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Pickling and Jamming

I’ve often thought about making jams, chutneys, pickling things, jarring things, but it seemed a bit scary and I had no idea where to start. I saw a workshop here in Sydney where they teach you how to pickle, so I booked myself in, it was only an hour, but I learnt so much, I ended up with 5 pages of notes about pickling and it really didn’t seem as hard as I had thought – our teacher said if we can bake a cake then we can definitely pickle.

So yesterday I went to The Chef and the Cook in Camperdown and picked up some jars, and a little pickling toolkit, and today I pickled!

First up was pickled young ginger – basically you finely slice some young ginger, pop it in a jar, boil up some rice vinegar, salt and sugar and pour it over the sliced ginger, then seal the jar, that’s it!

I really wanted to have a go at bread and butter pickles too, so I picked up some beautiful baby cucumbers from Eveleigh markets, sliced them up with some white onion, made a brine of white wine vinegar, sugar, turmeric, mustard seeds and dill and filled the jars with it, it smells delicious and I can’t wait to see how they taste. I’ll be having a burger night very soon!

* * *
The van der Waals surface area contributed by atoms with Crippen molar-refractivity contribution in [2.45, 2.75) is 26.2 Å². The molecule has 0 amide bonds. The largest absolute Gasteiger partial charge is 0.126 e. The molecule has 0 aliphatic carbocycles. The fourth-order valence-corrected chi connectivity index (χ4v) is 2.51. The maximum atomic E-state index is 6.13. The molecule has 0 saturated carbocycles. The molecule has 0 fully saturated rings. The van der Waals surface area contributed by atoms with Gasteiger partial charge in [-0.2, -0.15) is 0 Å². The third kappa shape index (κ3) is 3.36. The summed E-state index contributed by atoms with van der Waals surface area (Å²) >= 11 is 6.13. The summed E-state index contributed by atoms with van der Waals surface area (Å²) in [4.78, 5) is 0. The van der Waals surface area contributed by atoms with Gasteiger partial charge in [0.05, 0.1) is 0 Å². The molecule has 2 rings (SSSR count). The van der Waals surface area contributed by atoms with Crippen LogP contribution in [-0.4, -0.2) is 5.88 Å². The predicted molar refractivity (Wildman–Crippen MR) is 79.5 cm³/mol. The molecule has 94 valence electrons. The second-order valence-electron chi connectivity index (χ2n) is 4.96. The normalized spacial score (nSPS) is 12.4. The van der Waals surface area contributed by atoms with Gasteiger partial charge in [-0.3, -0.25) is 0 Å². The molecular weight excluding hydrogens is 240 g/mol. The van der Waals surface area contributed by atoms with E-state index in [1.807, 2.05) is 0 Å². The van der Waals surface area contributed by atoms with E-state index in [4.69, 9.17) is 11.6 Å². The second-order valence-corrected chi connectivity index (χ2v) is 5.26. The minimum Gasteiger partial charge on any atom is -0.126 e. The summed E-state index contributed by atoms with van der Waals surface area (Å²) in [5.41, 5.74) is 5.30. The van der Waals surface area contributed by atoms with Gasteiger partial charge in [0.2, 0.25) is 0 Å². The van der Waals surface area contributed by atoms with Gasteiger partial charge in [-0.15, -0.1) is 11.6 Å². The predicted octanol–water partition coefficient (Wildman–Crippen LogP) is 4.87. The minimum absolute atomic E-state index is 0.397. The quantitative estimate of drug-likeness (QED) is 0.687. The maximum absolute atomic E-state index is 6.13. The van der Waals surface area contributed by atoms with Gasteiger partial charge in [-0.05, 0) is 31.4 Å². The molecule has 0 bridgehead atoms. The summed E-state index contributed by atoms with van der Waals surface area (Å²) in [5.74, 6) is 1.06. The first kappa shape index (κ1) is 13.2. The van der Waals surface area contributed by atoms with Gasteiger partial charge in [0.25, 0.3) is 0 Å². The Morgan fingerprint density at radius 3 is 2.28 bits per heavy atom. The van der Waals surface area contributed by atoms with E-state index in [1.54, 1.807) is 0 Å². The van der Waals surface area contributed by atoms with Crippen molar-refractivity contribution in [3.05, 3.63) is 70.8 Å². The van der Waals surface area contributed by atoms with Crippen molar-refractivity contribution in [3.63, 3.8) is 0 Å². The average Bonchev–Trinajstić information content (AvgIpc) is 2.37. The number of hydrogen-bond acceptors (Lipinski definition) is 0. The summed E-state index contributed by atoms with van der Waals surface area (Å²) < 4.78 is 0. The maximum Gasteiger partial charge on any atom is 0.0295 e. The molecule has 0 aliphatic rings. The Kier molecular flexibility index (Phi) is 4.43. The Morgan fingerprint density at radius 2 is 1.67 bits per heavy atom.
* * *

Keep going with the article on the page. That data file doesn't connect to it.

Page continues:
The other thing I wanted to make was quince jelly because I had all this leftover quince stock from poaching the quinces for my tart! All I did was boil the stock (1 litre) for around 20 minutes, add 100g of oven-warmed sugar, then boil for another 20 minutes and fill and seal the jar, it tastes delicious.

Once all the sealing was done and I was happy with how they’d turned out, I wanted to make them look a bit special, so I gave them cute little tags which were leftover from my wedding last year!

Quince and Frangipane Tart

Another of Lorraine’s recipes, this is truly delicious!

I poached the quinces the night before (I didn’t read the recipe all the way through and it turns out this is a 3 hour process!) so that they would be ready to use in the morning. I also made the frangipane filling and stored it in the fridge overnight.